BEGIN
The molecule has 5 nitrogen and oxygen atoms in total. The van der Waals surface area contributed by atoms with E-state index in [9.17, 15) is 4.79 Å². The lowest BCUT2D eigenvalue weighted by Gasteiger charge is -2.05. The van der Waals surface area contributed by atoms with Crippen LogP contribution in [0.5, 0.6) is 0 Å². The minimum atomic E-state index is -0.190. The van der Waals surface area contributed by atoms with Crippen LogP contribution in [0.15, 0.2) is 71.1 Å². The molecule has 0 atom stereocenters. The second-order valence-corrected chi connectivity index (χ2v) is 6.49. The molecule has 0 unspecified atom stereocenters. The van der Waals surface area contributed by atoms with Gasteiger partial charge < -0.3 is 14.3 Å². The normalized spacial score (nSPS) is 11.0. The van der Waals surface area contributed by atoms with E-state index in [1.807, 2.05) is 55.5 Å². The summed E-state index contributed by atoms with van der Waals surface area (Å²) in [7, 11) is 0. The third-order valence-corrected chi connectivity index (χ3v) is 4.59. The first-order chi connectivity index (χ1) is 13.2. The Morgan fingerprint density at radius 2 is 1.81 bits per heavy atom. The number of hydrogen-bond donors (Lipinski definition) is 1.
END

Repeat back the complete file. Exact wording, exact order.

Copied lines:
The molecule has 5 nitrogen and oxygen atoms in total. The van der Waals surface area contributed by atoms with E-state index in [9.17, 15) is 4.79 Å². The lowest BCUT2D eigenvalue weighted by Gasteiger charge is -2.05. The van der Waals surface area contributed by atoms with Crippen LogP contribution in [0.5, 0.6) is 0 Å². The minimum atomic E-state index is -0.190. The van der Waals surface area contributed by atoms with Crippen LogP contribution in [0.15, 0.2) is 71.1 Å². The molecule has 0 atom stereocenters. The second-order valence-corrected chi connectivity index (χ2v) is 6.49. The molecule has 0 unspecified atom stereocenters. The van der Waals surface area contributed by atoms with Gasteiger partial charge < -0.3 is 14.3 Å². The normalized spacial score (nSPS) is 11.0. The van der Waals surface area contributed by atoms with E-state index in [1.807, 2.05) is 55.5 Å². The summed E-state index contributed by atoms with van der Waals surface area (Å²) in [7, 11) is 0. The third-order valence-corrected chi connectivity index (χ3v) is 4.59. The first-order chi connectivity index (χ1) is 13.2. The Morgan fingerprint density at radius 2 is 1.81 bits per heavy atom. The number of hydrogen-bond donors (Lipinski definition) is 1.